Let my give you some food for thought.
I am a LEO, and when I am off duty, unless someone is attacking me, mine or an identified LEO, I am NOT GETTING INVOLVED WITH A GUN OR PHYSICAL INTERVENTION!
I will be a good witness and call 911. I will also testify against said perpetrators, but intervene when I am off duty, that is something that most likely will not happen. My agency has put out a memo stating, "any actions taken off duty will not be considered within the scope of employment." Why should I risk all for someone, when I don't know what's going on?
I didn't take you, or anyone else to raise, therefore I'm not coming to your "rescue" if you put yourself in a bad spot. I will assist the LEO, because I know who the "players" are in that game, and have a reasonable belief of who is who. Go back and see where I typed "identified LEO".
911 and a trained observer is the most that society gets out of me unless you are attacking me and mine. You first have a duty to self. If you go intervening in situations you are forsaking your duty to self. Your fiance sounds like a smart woman. She may be too smart for you, that has yet to be proven, but so far the score is one up for her.
I think you should listen to her. She's got it right. I also suggest that you read Massad Ayoob's book, "In The Gravest Extreme".
October 24th, 2009 02:46 PM
That's a good thing....couples should talk. Seriously. My best wishes to both of you.
My fiancee and I were talking the other day...
Anyway....you'll never know how things will turn out when and if they happen. You should be modular, and ready to be involved in situations that you normally wouldn't want to. Instincts take over when our brain seems to be taking too long deciding on what to do in some instances. Protecting or saving the lives of innocents that may be strangers to us may benefit us in ways we cannot understand at present. Where our so called 'duty' lies concerning us, our family, our friends, and innocent strangers that become victims really shouldn't create an issue. we will all do what we must do when the time arrives, and we'll make a decision that we will have to live with if we survive. We will act according to our moral character, our beliefs, and with the intent on saving innocents from violent crimes one way or the other. An awful lot of CCers put too much consideration about themselves going to jail over a fine line of legalities when it comes down to them employing deadly force. Personally, I could spend ten years in prison knowing I did the right thing......or I could spend the rest of my life knowing I was not able to do my best with the tools I've been given and someone's life has been lost or ruined because of doubts I had in my mind at the time. Statistically, most of us will never see that time or the moment. But for those that will...being ready means more than carrying a loaded gun and having a sixth sense.
October 24th, 2009 02:58 PM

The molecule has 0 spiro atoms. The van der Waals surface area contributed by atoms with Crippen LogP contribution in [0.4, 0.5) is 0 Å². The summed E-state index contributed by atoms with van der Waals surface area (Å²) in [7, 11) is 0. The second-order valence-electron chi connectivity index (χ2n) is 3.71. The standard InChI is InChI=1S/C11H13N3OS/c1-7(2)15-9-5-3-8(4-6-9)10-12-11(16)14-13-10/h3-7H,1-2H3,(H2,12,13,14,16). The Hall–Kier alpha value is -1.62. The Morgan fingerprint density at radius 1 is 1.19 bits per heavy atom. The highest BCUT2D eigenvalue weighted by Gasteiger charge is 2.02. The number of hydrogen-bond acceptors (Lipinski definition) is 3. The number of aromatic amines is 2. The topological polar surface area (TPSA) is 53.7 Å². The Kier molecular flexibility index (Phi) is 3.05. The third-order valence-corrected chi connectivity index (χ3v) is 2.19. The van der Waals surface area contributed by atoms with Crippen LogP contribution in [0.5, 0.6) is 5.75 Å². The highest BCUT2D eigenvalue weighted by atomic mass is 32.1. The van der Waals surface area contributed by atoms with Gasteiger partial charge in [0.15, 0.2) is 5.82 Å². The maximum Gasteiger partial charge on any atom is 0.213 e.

Personally, if it doesn't involve me or mine directly, my criteria for involvement is something along the lines of a guy with a rifle who's mowing down children on a playground.
Anything short of that and it'll be calling 911 and taking cover.
EDIT: As BikerRN inferred, if I see someone who is UNMISTAKEABLY an LEO and is at a disadvantage, plus I DON'T have my kids with me, that's a different story.
"I practice the ancient art of Klik Pao."
October 24th, 2009 04:45 PM
Your fiancee sounds like a very sensible person -- and you sound as if you are a very honorable person. I predict you'll make a good match!
She's got an important point, because when you pull & use a gun, you are gambling literally everything you have on getting it right and being legally justified. You are gambling your life, your job, your home, and every penny you have in the bank. You are gambling your marriage, your ability to share a bed with the person you love, and your ability to watch your children grow up in person instead of from jail. You are gambling every friendship you've ever made, every dollar you've ever earned or will earn, and your family's future happiness. You are risking sleep disturbances, flashbacks, nightmares, impotence, anorexia, alcoholism, drug reliance, and a long and bitter lifetime of regret if you get it wrong.
To take a gamble that big, it's a good idea to be overwhelmingly certain there's no other way out.
Is the life of a stranger worth a gamble that size? Depending on your personal morals, maybe he is. But never ever ever in an ambiguous situation, especially when you didn't see the prelude and don't know the players.
In the case of jumping in to save someone from drowning, there's no chance at all of killing an innocent person if you get it wrong (unless, of course, you count yourself and the risk to your own life). You are not going to put the innocent person's life in any more danger than they are already in. This is quite different from wielding a firearm, where there is a substantial risk of killing an innocent person if you do not fully and completely and totally understand what is going on when you jump into the situation -- or if you are physically unable to do the job you set out to do when you intervened.